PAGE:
You know how it is: it’s January and already the film critics are exhorting one and all to see “this year’s best movie”. With another 11 months to go, how do they know?

Nothwithstanding such follies of prediction, I am going to announce the Barmiest Political Story of the Year. And no, it is not the euro-shenanigans…

It was reported in The Sunday Telegraph, 5 January 2012, that last year the Indian Government tried to reject Great Britain’s development aid largesse. The U.K. Department for International Development has spent in excess of £1 billion over the last five years in “aid” to India, with a further £600 million earmarked up to 2015, corresponding to about £280 million per year.

This in spite of the fact that “the then Foreign Minister, Nirupama Rao, proposed ‘not to avail [of] any further DFID assistance with effect from April 1, 2011’.” In tune with the April folly, the British government declined the saving offered by India, officially now ranked as a middle-income country.

And what was the reason?

To save politicians’ faces. “They said”, continues The Sunday Telegraph correspondent Andrew Gilligan, quoting an anonymous source, “British Ministers had spent political capital justifying the aid to their electorate. … They said it would be highly embarrassing if the Government of India then pulled the plug.” Highly embarrassing? Wasting taxpayers’ money, when the recipient has declined it? Which is stupider: looking foolish because the DFID has ignored the tremendous growth in Indian prosperity? (And at an annual growth rate of 10%, that’s growing! Within the decade, the Indian growth rate is projected to be greater than Britain’s.) Or looking foolish because it is determined to persist in an unnecessary and demeaning expenditure, especially in these would-be austere times?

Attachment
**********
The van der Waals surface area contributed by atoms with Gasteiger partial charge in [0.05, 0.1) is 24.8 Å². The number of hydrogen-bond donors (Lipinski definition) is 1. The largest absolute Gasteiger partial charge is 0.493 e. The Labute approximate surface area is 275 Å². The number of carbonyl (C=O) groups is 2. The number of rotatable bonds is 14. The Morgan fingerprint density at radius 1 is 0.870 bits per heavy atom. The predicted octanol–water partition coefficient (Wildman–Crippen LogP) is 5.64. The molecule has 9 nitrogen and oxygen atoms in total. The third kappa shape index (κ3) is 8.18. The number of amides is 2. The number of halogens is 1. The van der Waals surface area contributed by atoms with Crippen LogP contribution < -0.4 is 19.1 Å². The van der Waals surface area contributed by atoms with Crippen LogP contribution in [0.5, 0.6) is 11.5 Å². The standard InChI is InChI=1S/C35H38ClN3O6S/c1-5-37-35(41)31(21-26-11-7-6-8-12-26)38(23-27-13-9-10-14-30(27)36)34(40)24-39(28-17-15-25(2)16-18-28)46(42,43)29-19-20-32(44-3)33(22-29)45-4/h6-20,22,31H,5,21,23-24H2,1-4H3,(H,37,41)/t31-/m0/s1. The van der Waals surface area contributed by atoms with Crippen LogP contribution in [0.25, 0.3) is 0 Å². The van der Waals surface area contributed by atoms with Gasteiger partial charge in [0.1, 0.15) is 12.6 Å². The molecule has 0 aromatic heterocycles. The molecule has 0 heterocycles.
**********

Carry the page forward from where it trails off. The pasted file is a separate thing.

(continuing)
The Indian Government regards the aid as belittling, as if India was still being regarded as an impoverished country. Said the Finance Minister, Pranab Mukherjee: “We do not require the aid. It is a peanut in our total development exercises.”

This is a land where even the peasants invest in gold: “The IMF estimates in fact that Indian homes alone represent 15,000 tons of gold,” notes Jean-François Faure in “Gold: an investment and an insurance that reassures” (transalation). And here at we reported on January 14, 2011 that “India is responsible for one quarter of the global imports of gold.”
Gold is immensely important in India, even for the poorest families because it represents some sort of status; this is because gold jewellery plays an essential role in Indian marriage customs and ceremonies. It is a measure of both prudence and munificence. The U.K., the government of which has long since forgotten the first of these, and then makes a pretence of the latter, has no business being spendthrift with money it really hasn’t got.

Savings, anyone?

by Mark Rogers

Tags: , , ,

Leave a Reply



Error: Feed has an error or is not valid

Error: Feed has an error or is not valid

"For a mountaineer, the important things are the effort, the posture and the muscles. The rope that holds him serves no purpose when everything works but it gives him a sense of security. In the same way, all gold does is ensure confidence; it's a safe haven."